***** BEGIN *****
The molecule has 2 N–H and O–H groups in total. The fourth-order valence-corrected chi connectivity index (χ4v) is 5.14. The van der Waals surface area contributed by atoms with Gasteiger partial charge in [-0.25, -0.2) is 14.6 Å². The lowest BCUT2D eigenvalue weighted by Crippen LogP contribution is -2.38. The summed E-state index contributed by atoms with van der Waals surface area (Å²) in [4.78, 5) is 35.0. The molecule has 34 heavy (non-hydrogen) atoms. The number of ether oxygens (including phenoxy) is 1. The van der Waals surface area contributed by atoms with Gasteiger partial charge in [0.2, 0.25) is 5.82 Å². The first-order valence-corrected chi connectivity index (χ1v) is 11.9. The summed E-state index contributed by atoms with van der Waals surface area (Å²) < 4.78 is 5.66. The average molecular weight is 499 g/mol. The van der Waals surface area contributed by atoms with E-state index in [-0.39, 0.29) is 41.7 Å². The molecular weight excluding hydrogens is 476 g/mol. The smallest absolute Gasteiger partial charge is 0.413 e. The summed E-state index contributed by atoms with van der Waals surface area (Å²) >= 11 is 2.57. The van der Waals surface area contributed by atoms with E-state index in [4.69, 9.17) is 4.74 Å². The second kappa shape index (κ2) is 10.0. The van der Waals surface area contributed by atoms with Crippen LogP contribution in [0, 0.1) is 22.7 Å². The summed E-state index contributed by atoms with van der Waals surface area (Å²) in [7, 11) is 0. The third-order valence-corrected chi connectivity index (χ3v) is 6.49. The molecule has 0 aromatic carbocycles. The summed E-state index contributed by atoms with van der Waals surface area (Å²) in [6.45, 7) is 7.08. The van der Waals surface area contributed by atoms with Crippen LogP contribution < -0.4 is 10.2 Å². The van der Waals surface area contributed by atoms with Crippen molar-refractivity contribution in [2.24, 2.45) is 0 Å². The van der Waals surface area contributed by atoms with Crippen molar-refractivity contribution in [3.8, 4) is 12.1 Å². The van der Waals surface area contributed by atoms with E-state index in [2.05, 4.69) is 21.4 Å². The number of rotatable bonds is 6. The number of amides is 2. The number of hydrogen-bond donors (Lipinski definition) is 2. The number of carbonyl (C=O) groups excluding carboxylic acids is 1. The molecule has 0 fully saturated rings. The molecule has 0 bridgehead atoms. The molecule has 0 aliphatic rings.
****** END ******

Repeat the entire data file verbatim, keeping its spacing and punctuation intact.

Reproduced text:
The molecule has 2 N–H and O–H groups in total. The fourth-order valence-corrected chi connectivity index (χ4v) is 5.14. The van der Waals surface area contributed by atoms with Gasteiger partial charge in [-0.25, -0.2) is 14.6 Å². The lowest BCUT2D eigenvalue weighted by Crippen LogP contribution is -2.38. The summed E-state index contributed by atoms with van der Waals surface area (Å²) in [4.78, 5) is 35.0. The molecule has 34 heavy (non-hydrogen) atoms. The number of ether oxygens (including phenoxy) is 1. The van der Waals surface area contributed by atoms with Gasteiger partial charge in [0.2, 0.25) is 5.82 Å². The first-order valence-corrected chi connectivity index (χ1v) is 11.9. The summed E-state index contributed by atoms with van der Waals surface area (Å²) < 4.78 is 5.66. The average molecular weight is 499 g/mol. The van der Waals surface area contributed by atoms with E-state index in [-0.39, 0.29) is 41.7 Å². The molecular weight excluding hydrogens is 476 g/mol. The smallest absolute Gasteiger partial charge is 0.413 e. The summed E-state index contributed by atoms with van der Waals surface area (Å²) >= 11 is 2.57. The van der Waals surface area contributed by atoms with E-state index in [4.69, 9.17) is 4.74 Å². The second kappa shape index (κ2) is 10.0. The van der Waals surface area contributed by atoms with Crippen LogP contribution in [0, 0.1) is 22.7 Å². The summed E-state index contributed by atoms with van der Waals surface area (Å²) in [7, 11) is 0. The third-order valence-corrected chi connectivity index (χ3v) is 6.49. The molecule has 0 aromatic carbocycles. The summed E-state index contributed by atoms with van der Waals surface area (Å²) in [6.45, 7) is 7.08. The van der Waals surface area contributed by atoms with Crippen LogP contribution < -0.4 is 10.2 Å². The van der Waals surface area contributed by atoms with Crippen molar-refractivity contribution in [2.24, 2.45) is 0 Å². The van der Waals surface area contributed by atoms with Crippen molar-refractivity contribution in [3.8, 4) is 12.1 Å². The van der Waals surface area contributed by atoms with E-state index in [2.05, 4.69) is 21.4 Å². The number of rotatable bonds is 6. The number of amides is 2. The number of hydrogen-bond donors (Lipinski definition) is 2. The number of carbonyl (C=O) groups excluding carboxylic acids is 1. The molecule has 0 fully saturated rings. The molecule has 0 bridgehead atoms. The molecule has 0 aliphatic rings.